This is the

Published by the Saskatchewan Teachers’ Federation

Reframing residential schools in the age of reconciliation

Posted: 05/09/17 11:59am CST
Photo credit: Austin D 38476

“The residential school story is far from finished,” historian John S. Milloy prophetically announced in one of the first published analyses of the history of the Indian residential school system in Canada. Since the publication of Milloy’s book in 1999, residential schools have become one of the most important topics in the field of Indigenous studies. In this volume, however, we do not examine this history per se but instead focus on how it is being revisited, reframed, broadcast, and received by a variety of Indigenous and non-Indigenous actors in the wake of the Indian Residential Schools Settlement Agreement in Canada. Do memories of residential schools, as they are now re-articulated, have the capacity to transform social relationships between Canadian society and Indigenous peoples? Can they put an end to the domination and inequality that has long characterized these relationships? Have these memories “stripped white supremacy of its legitimacy,” as suggested in the comment above by former grand chief of the Assembly of First Nations Phil Fontaine?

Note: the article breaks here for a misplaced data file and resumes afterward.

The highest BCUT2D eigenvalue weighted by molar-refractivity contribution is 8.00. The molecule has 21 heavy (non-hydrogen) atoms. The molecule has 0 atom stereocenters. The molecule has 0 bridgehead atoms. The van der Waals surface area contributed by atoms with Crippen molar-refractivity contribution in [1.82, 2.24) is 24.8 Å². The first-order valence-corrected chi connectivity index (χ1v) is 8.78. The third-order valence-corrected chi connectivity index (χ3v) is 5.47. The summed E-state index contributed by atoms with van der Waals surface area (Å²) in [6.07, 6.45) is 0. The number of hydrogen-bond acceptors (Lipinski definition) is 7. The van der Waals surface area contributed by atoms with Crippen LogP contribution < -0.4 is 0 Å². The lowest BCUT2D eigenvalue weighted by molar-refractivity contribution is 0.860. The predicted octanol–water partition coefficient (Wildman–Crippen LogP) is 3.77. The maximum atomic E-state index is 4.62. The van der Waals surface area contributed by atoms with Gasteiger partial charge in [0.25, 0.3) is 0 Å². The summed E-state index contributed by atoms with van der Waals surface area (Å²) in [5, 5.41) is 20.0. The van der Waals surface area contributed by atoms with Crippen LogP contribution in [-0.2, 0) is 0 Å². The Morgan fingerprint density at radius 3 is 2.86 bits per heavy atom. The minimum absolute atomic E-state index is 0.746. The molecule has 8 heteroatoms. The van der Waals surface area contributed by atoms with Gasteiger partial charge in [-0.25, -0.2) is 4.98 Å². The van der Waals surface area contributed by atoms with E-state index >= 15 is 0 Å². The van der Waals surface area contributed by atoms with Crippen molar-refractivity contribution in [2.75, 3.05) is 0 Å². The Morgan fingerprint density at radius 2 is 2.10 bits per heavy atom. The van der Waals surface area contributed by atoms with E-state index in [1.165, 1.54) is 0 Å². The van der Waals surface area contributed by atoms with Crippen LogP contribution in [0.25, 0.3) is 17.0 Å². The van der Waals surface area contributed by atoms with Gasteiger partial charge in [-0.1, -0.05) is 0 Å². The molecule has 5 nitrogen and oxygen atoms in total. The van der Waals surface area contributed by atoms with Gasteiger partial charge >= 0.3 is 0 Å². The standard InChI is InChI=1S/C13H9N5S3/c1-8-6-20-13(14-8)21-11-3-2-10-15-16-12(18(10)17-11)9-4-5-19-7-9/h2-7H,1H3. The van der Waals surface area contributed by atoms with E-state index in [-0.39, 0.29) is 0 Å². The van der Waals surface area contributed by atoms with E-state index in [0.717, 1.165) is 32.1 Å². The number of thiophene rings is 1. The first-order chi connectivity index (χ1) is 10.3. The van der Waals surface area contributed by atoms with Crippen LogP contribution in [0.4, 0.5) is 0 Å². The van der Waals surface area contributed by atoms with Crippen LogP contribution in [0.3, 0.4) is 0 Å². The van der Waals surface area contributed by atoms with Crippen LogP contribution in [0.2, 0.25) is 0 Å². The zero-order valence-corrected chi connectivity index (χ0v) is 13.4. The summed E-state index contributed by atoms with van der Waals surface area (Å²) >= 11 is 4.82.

Beginning in 1876, the Canadian government sought to educate Indigenous children and assimilate them into mainstream Canadian society by promoting, and then requiring, their attendance at church-run schools. By separating children from their parents and communities, denigrating Indigenous ways of living and thinking, and practising punitive forms of discipline, the schools aimed to eradicate Indigenous languages and cultures. Although some children had positive experiences with caring teachers and good education, the system was chronically underfunded, mismanaged, inadequately staffed, and rife with disease, malnutrition, neglect, and death. It is estimated that of the approximately 150,000 children who attended these institutions, at least 4,000 died and that many more of them were victims of physical or sexual abuse. Those who were not subject to extreme violence still suffered from severe loneliness, fear, and cultural oppression. The last residential school closed in 1996.

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